Dean Liddell (Dean of Christ Church, 1855-93) once marked that an undergraduate had failed to cap him in the street. 'How long have you been a member of the University, my lord?' asked the Dean. 'A week, sir.' 'I understand! Puppies cannot see till they are eight days old.'
Oxford Chronicle, 22nd January 1898

On punishment
Each Scholar was to be assigned by the President to a tutor, namely, the same Fellow whose chamber he shared. The tutor was to have the general charge of him; expend on his behalf the pension which he received from the his progress and correct his defects. If he were neither a graduate not above twenty years of age he was to be punished with stripes... Other punishments - short of expulsion - were confinement to the library...sitting alone in the midst of hall whilst the rest were dining, at a meal of dry bread and beer or even bread and water. 
       Gating, in one sense, could hardly exist, as the undergraduates at least were not free to go outside the walls, except for scholastic purposes, without special leave, and that would doubtless have been refused in case of any recent misconduct. 
Corpus Christi, Thomas Fowler, 1899  marching down Cowley Road, Oxford, in May, 1897 Soldiers marching down Cowley Road in May, 1897 

On the Oxford University Dramatic Society
It is characteristic of the authorities at Oxford that they should consider a month too little preparation of a boat-race, and grudge three weeks to the rehearsals of one of Shakespeare's plays. The performance of Romeo and Juliet by the Oxford University Dramatic Society naturally did not, under these circumstances, approach the level of skill attained on the Thames...
    Let members devote two nights a week all the year round to reading Elizabethan plays, and let it be a rule that no member shall be allotted a principal part without a very high average of attendances. A tradition of skill and practice in what is one of the finest of physical accomplishments will soon be established; and the OUDS will in course of time become popular as a club of artistic athletes instead of being ridiculed, as I fear it is at present, as a set of unrepresentative aesthetes.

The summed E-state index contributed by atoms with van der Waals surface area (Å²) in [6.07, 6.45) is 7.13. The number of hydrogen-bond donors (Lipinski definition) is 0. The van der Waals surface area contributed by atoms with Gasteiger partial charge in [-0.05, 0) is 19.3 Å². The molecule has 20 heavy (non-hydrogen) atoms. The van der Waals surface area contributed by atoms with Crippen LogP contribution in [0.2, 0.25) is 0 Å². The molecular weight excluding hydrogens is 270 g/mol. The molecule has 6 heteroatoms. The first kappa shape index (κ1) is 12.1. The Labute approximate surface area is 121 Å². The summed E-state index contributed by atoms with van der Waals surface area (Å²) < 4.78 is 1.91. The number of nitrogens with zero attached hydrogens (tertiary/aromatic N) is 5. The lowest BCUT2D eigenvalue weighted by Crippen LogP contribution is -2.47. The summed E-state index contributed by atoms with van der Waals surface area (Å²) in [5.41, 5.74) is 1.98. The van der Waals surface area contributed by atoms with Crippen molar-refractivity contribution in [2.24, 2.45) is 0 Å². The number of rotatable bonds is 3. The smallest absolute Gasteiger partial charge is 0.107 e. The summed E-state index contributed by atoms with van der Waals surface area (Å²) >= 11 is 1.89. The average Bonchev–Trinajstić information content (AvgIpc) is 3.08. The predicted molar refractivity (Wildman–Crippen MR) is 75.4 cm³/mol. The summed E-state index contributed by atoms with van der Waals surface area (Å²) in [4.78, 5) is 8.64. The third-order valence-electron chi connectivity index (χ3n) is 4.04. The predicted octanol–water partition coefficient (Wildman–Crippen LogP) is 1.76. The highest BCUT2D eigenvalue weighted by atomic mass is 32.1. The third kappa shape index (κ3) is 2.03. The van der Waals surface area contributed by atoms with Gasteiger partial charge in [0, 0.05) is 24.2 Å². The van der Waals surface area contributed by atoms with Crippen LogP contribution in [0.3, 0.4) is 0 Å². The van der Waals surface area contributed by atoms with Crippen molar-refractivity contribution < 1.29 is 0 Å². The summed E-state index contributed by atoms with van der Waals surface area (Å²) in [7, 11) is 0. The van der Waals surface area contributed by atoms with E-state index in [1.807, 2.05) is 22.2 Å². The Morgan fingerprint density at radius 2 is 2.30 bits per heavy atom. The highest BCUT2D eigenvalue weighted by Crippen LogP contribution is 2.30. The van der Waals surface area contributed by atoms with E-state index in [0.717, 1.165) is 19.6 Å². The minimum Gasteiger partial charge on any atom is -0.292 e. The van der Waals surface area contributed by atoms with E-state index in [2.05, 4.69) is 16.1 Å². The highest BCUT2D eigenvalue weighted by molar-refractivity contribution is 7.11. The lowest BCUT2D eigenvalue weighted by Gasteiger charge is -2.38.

The company was under-trained and under-rehearsed to a degree of which, I think it had no suspicion... Mercurio, when illustrating Tybalt's accomplishments as a fencer, fell and put his knee out. He rose, with his knee-cap visibly in that excruciating condition, and continued his performance with undiminished dash.
George Bernard Shaw, The Saturday Review, 1898 

On love of the University 
To call a man a characteristically Oxford man is, in my opinion, to give him the highest compliment that can be paid to any human being. I fear I do not and cannot accept such a compliment. But one part of it I will accept, and it is this, that, apart from every subject of controversy, there is not a man that has passed through this great and famous University that can say with more truth than I can say, 'I love her from the bottom of my heart'.
Mr Gladstone at the Union, February 1890

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By Dr J P C Toalster

I think Thomas Fowler wrote "gating", not "gaiting". The punishment consisted in being forbidden to be out of college after Tom had struck 101 times; about 9.15 p.m., as I remember.
After the Second World War, several men, who had served in the armed forces and had thus automatically kept the 21 terms required for proceeding to the degree of M.A., returned to finish their degree courses, but as Masters were no longer subject to college discipline. The penalty of gating therefore lapsed.
Kipling has a poem, "The Scholars", written in 1919, about men who had served in the Royal Navy returning to Cambridge.